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America’s Eating Epidemic

by fat.com
​The rapidly rising costs of accommodating obese citizens is a serious problem that is only going to get worse if Americans don’t change their eating habits right now.

A new report just released by the Trust for America's Health and the Robert Wood Johnson Foundation says a full half of all U.S. adults will be obese by the year 2030 unless more Americans begin changing their ways and reduce their calorie consumption and increase their overall levels of physical activity.

Factors leading to this sobering national health prediction include the fact that currently, 26 of the 30 U.S. states with the highest adult-obesity rates are in the Midwest and South, led by Mississippi where 34 percent of adults are obese, Louisiana with 33 percent, and West Virginia following close behind at 32 percent. Even those states with the lowest rates of obese adults in the nation today still rank in the 20 percent range though, with Colorado at 20 percent and Hawaii with 21 percent.

The current rates of childhood obesity in the U.S. also contribute to the 50 percent obese prediction by 2030 because back in 1980, just 6 percent of U.S. children aged 6 to 11 were obese and today, a shocking 26 percent of U.S. children aged 6 to 11 are now obese. In that same 30 year period, the rate of teenage obesity in this country rose from 5 percent to 18 percent as well.

Today’s obesity epidemic could also be called a national eating epidemic as Americans now eat far more calories than they did in the past. Today, Americans eat on average about 300 more calories per day than they did back in 1985 and they eat a whopping 600 more calories than the average consumption was in 1970. In today’s era of inexpensive, calorie filled meals, many Americans may be getting more than their money’s worth due to super-sized portions as well. The meals and foods Americans prepare today are nearly twice as large as they were just a decade ago as well, with both foods and drinks being larger and more calorie-filled across the board. In this climate of super-sized, sugar-filled drinks, health and nutrition experts say that simply eliminating just 160 calories per person, per day could reduce the national incidence of childhood obesity by a full 5 percent in the next 8 years leading up to 2020.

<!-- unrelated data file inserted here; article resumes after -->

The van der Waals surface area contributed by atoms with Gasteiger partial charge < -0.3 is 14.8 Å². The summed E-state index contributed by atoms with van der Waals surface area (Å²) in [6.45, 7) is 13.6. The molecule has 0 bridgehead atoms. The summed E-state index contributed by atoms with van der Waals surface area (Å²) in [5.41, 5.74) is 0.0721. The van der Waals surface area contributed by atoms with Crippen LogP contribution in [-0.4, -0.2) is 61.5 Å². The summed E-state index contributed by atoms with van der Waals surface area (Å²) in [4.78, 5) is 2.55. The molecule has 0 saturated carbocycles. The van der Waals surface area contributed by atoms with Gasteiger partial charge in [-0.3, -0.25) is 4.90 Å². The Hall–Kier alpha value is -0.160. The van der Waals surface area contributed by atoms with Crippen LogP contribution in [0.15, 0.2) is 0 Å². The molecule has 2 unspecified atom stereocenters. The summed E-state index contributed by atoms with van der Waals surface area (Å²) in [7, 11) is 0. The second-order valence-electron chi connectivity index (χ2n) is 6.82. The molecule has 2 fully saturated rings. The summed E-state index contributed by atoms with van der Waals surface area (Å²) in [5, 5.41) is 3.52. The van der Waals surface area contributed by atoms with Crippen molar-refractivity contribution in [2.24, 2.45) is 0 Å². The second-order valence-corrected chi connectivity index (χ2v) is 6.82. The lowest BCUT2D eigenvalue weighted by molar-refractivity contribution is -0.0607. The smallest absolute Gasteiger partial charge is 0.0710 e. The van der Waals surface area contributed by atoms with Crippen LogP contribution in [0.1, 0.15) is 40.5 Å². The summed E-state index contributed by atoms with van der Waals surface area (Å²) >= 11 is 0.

Contributing to the obesity problem along with larger, calorie stuffed meals is the nearly one-third of the U.S. population who say they do not engage in any type of physical activities at all other than the minimum efforts that may be required at their jobs. The states with the highest rates of adult physical inactivity are currently Mississippi with 36 percent inactive, Tennessee following with 35.2 percent, and West Virginia with 35.1 percent of adults who are primarily sedentary. The states with the lowest rates of adult physical inactivity today are Colorado with 16.5 percent, Utah with 18 percent and California at 19.1 percent.

All of that extra weight Americans are carrying around costs the nation more money too. The average cost of medical expenses now paid by Medicaid for just one obese child are estimated to be $6,730 per year, compared to just $2,446 for non-obese Medicaid-covered children. The costs for kids with private medical insurance reflect the same gap as well, with obese kids incurring about $3,743 in medical costs per year compared to just $1,106 for the non-obese children. The cost of health care for obese U.S. adults shows the same disparities, and anyway you slice it, accommodating obese citizens is a significant factor contributing to the nation’s rapidly rising medical care costs.